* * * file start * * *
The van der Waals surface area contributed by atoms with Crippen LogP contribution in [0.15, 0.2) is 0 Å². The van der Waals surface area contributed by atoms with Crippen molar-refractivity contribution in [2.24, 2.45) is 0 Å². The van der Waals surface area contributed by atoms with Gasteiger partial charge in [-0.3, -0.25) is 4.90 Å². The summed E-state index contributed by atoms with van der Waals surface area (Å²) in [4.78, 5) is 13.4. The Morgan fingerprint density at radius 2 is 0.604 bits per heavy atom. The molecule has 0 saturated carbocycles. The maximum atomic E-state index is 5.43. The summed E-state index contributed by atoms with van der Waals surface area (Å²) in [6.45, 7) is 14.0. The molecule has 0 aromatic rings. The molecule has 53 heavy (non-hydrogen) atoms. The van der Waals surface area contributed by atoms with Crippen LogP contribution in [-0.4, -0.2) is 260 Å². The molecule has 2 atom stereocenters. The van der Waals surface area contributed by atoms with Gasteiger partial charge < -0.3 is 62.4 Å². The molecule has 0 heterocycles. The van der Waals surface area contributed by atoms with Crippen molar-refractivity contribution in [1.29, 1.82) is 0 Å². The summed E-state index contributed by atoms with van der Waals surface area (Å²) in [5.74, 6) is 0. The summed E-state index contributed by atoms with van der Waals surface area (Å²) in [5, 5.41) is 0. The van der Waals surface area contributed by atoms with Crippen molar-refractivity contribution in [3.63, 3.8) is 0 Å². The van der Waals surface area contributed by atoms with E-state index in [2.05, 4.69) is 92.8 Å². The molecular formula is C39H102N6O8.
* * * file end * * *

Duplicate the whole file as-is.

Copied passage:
The van der Waals surface area contributed by atoms with Crippen LogP contribution in [0.15, 0.2) is 0 Å². The van der Waals surface area contributed by atoms with Crippen molar-refractivity contribution in [2.24, 2.45) is 0 Å². The van der Waals surface area contributed by atoms with Gasteiger partial charge in [-0.3, -0.25) is 4.90 Å². The summed E-state index contributed by atoms with van der Waals surface area (Å²) in [4.78, 5) is 13.4. The Morgan fingerprint density at radius 2 is 0.604 bits per heavy atom. The molecule has 0 saturated carbocycles. The maximum atomic E-state index is 5.43. The summed E-state index contributed by atoms with van der Waals surface area (Å²) in [6.45, 7) is 14.0. The molecule has 0 aromatic rings. The molecule has 53 heavy (non-hydrogen) atoms. The van der Waals surface area contributed by atoms with Crippen LogP contribution in [-0.4, -0.2) is 260 Å². The molecule has 2 atom stereocenters. The van der Waals surface area contributed by atoms with Gasteiger partial charge < -0.3 is 62.4 Å². The molecule has 0 heterocycles. The van der Waals surface area contributed by atoms with Crippen molar-refractivity contribution in [1.29, 1.82) is 0 Å². The summed E-state index contributed by atoms with van der Waals surface area (Å²) in [5.74, 6) is 0. The summed E-state index contributed by atoms with van der Waals surface area (Å²) in [5, 5.41) is 0. The van der Waals surface area contributed by atoms with Crippen molar-refractivity contribution in [3.63, 3.8) is 0 Å². The van der Waals surface area contributed by atoms with E-state index in [2.05, 4.69) is 92.8 Å². The molecular formula is C39H102N6O8.